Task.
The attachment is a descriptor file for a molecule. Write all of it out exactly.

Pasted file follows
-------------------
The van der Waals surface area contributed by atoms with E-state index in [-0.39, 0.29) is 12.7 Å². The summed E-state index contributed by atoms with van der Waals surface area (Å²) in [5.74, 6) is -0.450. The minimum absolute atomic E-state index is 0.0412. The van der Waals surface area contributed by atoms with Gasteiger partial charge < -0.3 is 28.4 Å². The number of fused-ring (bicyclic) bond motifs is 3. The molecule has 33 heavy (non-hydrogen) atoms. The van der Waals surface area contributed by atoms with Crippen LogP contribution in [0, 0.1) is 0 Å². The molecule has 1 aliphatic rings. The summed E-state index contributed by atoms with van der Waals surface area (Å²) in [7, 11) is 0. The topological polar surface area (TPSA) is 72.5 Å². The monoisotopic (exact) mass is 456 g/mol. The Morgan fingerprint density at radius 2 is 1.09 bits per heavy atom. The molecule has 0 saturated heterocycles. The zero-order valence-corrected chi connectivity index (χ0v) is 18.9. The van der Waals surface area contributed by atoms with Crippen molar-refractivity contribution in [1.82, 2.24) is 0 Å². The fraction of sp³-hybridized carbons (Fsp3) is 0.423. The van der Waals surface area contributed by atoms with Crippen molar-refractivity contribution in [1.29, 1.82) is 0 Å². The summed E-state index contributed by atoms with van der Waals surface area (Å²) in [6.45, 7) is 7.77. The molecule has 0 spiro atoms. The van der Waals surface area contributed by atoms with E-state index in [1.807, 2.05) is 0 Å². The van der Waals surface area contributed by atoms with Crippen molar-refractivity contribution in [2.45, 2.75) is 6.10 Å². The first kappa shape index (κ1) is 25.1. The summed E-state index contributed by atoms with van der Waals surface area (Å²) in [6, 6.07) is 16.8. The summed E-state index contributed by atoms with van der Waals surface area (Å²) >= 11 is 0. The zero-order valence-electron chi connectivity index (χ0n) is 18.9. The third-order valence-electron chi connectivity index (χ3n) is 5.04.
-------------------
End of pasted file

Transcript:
The van der Waals surface area contributed by atoms with E-state index in [-0.39, 0.29) is 12.7 Å². The summed E-state index contributed by atoms with van der Waals surface area (Å²) in [5.74, 6) is -0.450. The minimum absolute atomic E-state index is 0.0412. The van der Waals surface area contributed by atoms with Gasteiger partial charge < -0.3 is 28.4 Å². The number of fused-ring (bicyclic) bond motifs is 3. The molecule has 33 heavy (non-hydrogen) atoms. The van der Waals surface area contributed by atoms with Crippen LogP contribution in [0, 0.1) is 0 Å². The molecule has 1 aliphatic rings. The summed E-state index contributed by atoms with van der Waals surface area (Å²) in [7, 11) is 0. The topological polar surface area (TPSA) is 72.5 Å². The monoisotopic (exact) mass is 456 g/mol. The Morgan fingerprint density at radius 2 is 1.09 bits per heavy atom. The molecule has 0 saturated heterocycles. The zero-order valence-corrected chi connectivity index (χ0v) is 18.9. The van der Waals surface area contributed by atoms with Crippen molar-refractivity contribution in [1.82, 2.24) is 0 Å². The fraction of sp³-hybridized carbons (Fsp3) is 0.423. The van der Waals surface area contributed by atoms with Crippen molar-refractivity contribution in [1.29, 1.82) is 0 Å². The summed E-state index contributed by atoms with van der Waals surface area (Å²) in [6.45, 7) is 7.77. The molecule has 0 spiro atoms. The van der Waals surface area contributed by atoms with E-state index in [1.807, 2.05) is 0 Å². The van der Waals surface area contributed by atoms with Crippen molar-refractivity contribution in [2.45, 2.75) is 6.10 Å². The first kappa shape index (κ1) is 25.1. The summed E-state index contributed by atoms with van der Waals surface area (Å²) in [6, 6.07) is 16.8. The summed E-state index contributed by atoms with van der Waals surface area (Å²) >= 11 is 0. The zero-order valence-electron chi connectivity index (χ0n) is 18.9. The third-order valence-electron chi connectivity index (χ3n) is 5.04.